Veterans Nate Diaz and Tony Ferguson left it all in the cage in the main event of UFC 279, with Diaz taking home a submission victory in the fourth round of a grueling fight.
The fight that fans had wanted all along finally went down in Las Vegas at UFC 279, as fan favorites Nate Diaz and Tony Ferguson fought at welterweight. The set of circumstances that led up to this fight coming together were unpredictable, to say the least. Khamzat Chimaev, Nate Diaz’s original opponent, missed weight so egregiously that new matchups needed to be made on short notice. It all fell into place as two former lightweight stars, both Ultimate Fighter winners, met at welterweight towards the tail end of their careers.
As two fan-favorite action fighters who destroy opponents with pace, cardio, and their own special brands of unique striking, this fight promised to be unmissable. Proving that prediction right, the pair came out swinging immediately. Tony got one of his trademark spinning elbows early on, showing flashes of the old Tony. From the very beginning, Tony was pushing the pace and pressing forwards. Nate would turn his back halfway then throw an awkward side kick quite often.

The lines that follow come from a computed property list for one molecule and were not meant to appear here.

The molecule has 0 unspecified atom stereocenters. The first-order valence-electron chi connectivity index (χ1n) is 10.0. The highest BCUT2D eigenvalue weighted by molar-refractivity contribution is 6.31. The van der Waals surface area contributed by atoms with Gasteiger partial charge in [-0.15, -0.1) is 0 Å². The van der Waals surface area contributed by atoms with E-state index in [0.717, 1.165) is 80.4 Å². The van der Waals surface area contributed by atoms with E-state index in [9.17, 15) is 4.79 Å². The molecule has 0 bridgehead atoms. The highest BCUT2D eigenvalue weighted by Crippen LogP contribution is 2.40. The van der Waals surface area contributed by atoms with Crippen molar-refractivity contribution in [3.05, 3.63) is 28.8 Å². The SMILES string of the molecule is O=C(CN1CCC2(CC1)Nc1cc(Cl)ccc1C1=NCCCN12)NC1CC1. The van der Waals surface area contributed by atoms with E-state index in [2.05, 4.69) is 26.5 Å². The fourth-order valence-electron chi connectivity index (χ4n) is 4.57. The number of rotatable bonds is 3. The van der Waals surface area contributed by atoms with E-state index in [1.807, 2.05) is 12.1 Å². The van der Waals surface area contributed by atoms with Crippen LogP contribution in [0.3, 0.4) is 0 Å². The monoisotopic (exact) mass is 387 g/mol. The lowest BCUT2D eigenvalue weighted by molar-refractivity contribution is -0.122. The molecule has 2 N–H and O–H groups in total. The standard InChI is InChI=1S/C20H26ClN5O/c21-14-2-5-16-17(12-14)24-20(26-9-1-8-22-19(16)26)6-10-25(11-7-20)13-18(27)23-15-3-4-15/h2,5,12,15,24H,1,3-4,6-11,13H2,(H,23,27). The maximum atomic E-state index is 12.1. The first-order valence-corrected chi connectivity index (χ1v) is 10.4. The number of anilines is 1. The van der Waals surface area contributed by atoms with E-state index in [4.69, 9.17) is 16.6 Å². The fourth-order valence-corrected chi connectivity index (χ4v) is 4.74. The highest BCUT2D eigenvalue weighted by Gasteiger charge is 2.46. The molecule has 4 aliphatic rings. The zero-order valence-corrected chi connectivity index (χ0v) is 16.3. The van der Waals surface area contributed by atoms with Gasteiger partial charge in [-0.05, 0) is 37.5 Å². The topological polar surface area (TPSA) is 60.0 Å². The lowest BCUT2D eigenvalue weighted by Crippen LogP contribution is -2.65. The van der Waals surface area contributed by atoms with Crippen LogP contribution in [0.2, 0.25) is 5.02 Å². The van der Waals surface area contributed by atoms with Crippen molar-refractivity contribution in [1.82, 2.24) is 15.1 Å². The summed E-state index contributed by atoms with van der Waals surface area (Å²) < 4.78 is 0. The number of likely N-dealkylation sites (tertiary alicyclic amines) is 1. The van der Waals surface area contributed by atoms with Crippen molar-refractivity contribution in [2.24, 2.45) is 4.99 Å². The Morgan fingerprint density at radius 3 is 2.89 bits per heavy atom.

In response, Tony did the same, backpedaling towards Nate before attacking. El Cucuy’s shin started leaking blood early on after a clean check from Diaz, which seemed to bother him momentarily. A few times, Tony dumped Nate on his back but did not follow up to gain top control. The octagon position of the fight was still being controlled by Ferguson, but Nate soon lulled him in and landed a clean hook that caught Tony off guard. Multiple missed spinning attacks from El Cucuy got Tony in trouble as he left his back open to Nate, getting struck clean several times for his trouble before one big hook knocked him off balance with around a minute left in the round. None of this deterred Tony, who kept spinning. However, Nate landed another clean combo to end the round and likely took the round on the scorecards late, despite Ferguson starting off well.